For musician and teacher Kamini Natarajan, kirtan, or community singing and chanting, has always been a deeply spiritual journey. The melodic sounds from the tabla and harmonium coupled with group chanting, singing, and meditation provide a sense of euphoria and natural high, says Natarajan.
“It is a journey that is different for each one of us even as we sing and chant together. It leads and connects me with my innermost self and at the same time, healing and opening up my mind and soul for giving and receiving from the universe,” said the 43-year-old musician.
Every month, Kamini hosts “Kirtan with Kamini,” a community and donation-based kirtan in her hometown of Simi Valley, California. The kirtan consists of a blend of different voices, percussions, chants, and melodic instruments like the tabla, harmonium, and manjira that work together in unity to create a harmonizing wave of sound, said Kamini.
Meditation doesn’t come very easily to many people, says Kamini. That’s why she often encourages people to try kirtan as a way to meditate and look inward to stop the inside chatter.
“It is hard to sit still and let your thoughts wander. Kirtan helps. When we actively sing, listen, and chant it, it becomes our thought. We replace our random mind chatter with chants and music and that is why Kirtan works,” said Kamini.
Kamini also believes in the power and science behind chanting and meditation.
“Group singing like kirtan has been scientifically proven to release serotonin, oxytocin and dopamine in our body and all of these chemicals and neurotransmitters are related with the feeling of happiness and joy,” said Kamini.
Kamini says she is grateful to find that many people often come back to her kirtan sessions because they notice substantial health benefits like better sleep, less stress, and overall happiness. Kirtan originated in India and is another means of connecting with the community through singing and chanting, says Kamini.
The kirtans that Kamini sings are often based on an Indian Raga, which is the core of Indian classical music.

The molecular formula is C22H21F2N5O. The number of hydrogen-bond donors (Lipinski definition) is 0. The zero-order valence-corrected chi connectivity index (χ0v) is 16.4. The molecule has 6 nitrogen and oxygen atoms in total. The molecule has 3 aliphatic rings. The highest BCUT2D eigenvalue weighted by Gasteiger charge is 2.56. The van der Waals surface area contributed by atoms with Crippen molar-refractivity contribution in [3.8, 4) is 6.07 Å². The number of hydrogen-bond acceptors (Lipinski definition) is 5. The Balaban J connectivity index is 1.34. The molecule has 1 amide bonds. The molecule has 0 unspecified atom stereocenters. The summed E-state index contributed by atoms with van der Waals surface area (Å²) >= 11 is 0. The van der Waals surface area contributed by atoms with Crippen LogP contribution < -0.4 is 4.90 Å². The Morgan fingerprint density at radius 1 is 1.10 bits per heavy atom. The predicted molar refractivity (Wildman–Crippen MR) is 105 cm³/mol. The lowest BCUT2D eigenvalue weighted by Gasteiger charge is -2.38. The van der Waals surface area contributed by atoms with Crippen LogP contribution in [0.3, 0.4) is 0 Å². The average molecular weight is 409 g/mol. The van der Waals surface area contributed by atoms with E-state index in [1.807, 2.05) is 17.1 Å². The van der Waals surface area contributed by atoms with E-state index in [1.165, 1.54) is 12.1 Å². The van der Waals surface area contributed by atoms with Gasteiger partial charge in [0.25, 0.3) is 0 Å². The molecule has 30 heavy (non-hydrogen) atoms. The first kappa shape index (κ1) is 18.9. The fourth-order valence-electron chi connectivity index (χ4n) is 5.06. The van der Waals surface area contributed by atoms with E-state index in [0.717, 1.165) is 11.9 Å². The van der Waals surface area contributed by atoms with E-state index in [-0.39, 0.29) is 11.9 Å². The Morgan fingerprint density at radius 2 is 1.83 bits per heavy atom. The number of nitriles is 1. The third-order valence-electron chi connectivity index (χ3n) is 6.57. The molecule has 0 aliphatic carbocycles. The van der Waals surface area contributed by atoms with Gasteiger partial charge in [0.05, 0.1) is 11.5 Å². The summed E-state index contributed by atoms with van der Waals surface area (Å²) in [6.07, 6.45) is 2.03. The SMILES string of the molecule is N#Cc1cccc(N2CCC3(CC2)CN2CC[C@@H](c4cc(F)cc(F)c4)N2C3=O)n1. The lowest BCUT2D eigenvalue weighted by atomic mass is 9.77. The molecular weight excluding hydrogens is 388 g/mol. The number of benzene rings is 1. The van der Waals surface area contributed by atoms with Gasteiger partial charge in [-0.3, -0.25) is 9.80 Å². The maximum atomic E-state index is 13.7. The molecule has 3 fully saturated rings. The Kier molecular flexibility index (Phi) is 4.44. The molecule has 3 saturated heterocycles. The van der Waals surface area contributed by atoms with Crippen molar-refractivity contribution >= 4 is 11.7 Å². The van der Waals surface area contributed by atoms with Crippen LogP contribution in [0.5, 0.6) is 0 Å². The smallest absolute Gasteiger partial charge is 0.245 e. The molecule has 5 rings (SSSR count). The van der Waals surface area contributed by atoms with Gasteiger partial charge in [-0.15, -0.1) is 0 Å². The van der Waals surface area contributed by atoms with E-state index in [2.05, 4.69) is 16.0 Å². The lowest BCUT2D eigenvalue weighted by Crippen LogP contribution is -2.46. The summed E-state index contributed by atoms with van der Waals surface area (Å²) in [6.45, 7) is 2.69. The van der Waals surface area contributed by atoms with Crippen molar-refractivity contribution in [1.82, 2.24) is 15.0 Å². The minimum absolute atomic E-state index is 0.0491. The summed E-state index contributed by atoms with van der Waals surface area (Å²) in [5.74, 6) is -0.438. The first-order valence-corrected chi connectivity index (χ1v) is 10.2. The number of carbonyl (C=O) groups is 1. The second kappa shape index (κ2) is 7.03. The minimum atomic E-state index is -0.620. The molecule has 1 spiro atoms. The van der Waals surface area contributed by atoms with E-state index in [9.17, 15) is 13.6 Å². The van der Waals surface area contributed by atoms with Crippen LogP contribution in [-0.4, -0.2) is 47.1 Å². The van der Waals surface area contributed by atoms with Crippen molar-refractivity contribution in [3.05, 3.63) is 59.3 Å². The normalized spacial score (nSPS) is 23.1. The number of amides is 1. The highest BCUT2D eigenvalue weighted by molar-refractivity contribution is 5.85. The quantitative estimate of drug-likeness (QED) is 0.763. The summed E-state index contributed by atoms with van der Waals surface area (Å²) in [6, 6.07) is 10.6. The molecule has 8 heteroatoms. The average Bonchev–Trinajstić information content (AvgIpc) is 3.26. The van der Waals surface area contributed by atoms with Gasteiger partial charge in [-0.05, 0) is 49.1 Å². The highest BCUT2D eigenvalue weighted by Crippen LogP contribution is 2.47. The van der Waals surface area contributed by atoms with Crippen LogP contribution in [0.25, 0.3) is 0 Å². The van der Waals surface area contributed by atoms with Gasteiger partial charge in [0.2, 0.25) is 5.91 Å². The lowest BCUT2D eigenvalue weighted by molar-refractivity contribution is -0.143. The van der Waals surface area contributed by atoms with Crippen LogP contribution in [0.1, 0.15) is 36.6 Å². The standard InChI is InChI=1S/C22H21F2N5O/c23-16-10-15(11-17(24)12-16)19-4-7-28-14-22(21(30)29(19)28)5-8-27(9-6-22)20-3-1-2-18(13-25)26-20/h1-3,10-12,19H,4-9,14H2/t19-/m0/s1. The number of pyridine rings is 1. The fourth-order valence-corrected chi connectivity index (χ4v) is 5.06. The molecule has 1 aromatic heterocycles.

“Apart from the spiritual aspect of it, when we sing together, we connect with people–some of whom I meet for the first time. Kirtan creates this special community bond that I look forward to. Kirtan meetups make it possible to bring together people of all races, gender, religious beliefs, sexual orientations. It is like a celebration of diversity in one way.”
Kamini’s kirtan sessions often start off with a delicious South Asian-style vegan potluck. This gives a chance for newcomers and regulars to get to know one another and converse over some good food. As her band sets up, they sit comfortably on a rug and recite “OM,” the seed one-syllable sound before reciting mantras and singing.
Kamini says her kirtan sessions are open to all. Many of her chants and mantras are directed toward Hindu Gods and Goddesses, but Kamini says she also incorporates songs for world peace. “We do some Kundalini chants, some Buddhist chants. I typically do more Hindu chants just because I know more of them.”
Kamini launched “Kirtan with Kamini” in September of 2014 shortly after moving to Simi Valley. She and has since hosted 40 kirtans so far and there is always a growing interest for more meetups and kirtan sessions.
“I believe in the power of culture, community, and collaboration. I am a strong believer in feminine power,” said Kamini, who previously lived in West LA. She found that there were plenty kirtans there, but when she moved, she couldn’t find any so she noticed there was a need to bring kirtan to Simi Valley.
The Influence of Kirtan
Kamini was introduced to Indian classical music and kirtan when she was a child growing up in a small town in central India. She was even told that when she was an infant, she would often rock herself to sleep when she heard the sound of music.
During her childhood, Kamini lived in Madhya Pradesh, Maharashtra, Rajasthan, Gujarati, and Delhi, India, and moved around quite a bit.
“Moving from state to state in India helped me and my older sister realize diversity and taught us to embrace new languages, culture and adapt to different ways of life. ”
Her father worked as a technical consultant at different textile factories and her mother taught English at the school Kamini attended.
While growing up, Kamini really wanted to be an engineer and also a singer, so she studied electrical engineering simultaneously with music. “I graduated in both during the same period of time. I worked as an engineer for some time period before coming to the USA,” said Kamini.
Her early introduction to Indian classical music helped her connect and better understand and celebrate both her Indian and American identities, she says.
“The chants and mantras that I learned as a little kid, connect me with my roots, and bring back memories of my grandmother, of my little town, of my past and connects them all with my present.”
She recalls one fond memory in particular when her neighbors across the street in a small town in Maharashtra, India, used to organize weekly Kirtan sessions at their home. She remembers attending them regularly with her mom and sister, singing for different Hindu deities. There was a sense of calmness and power being surrounded by positive female role models and Kamini knew she was meant to continue on in her journey with kirtan.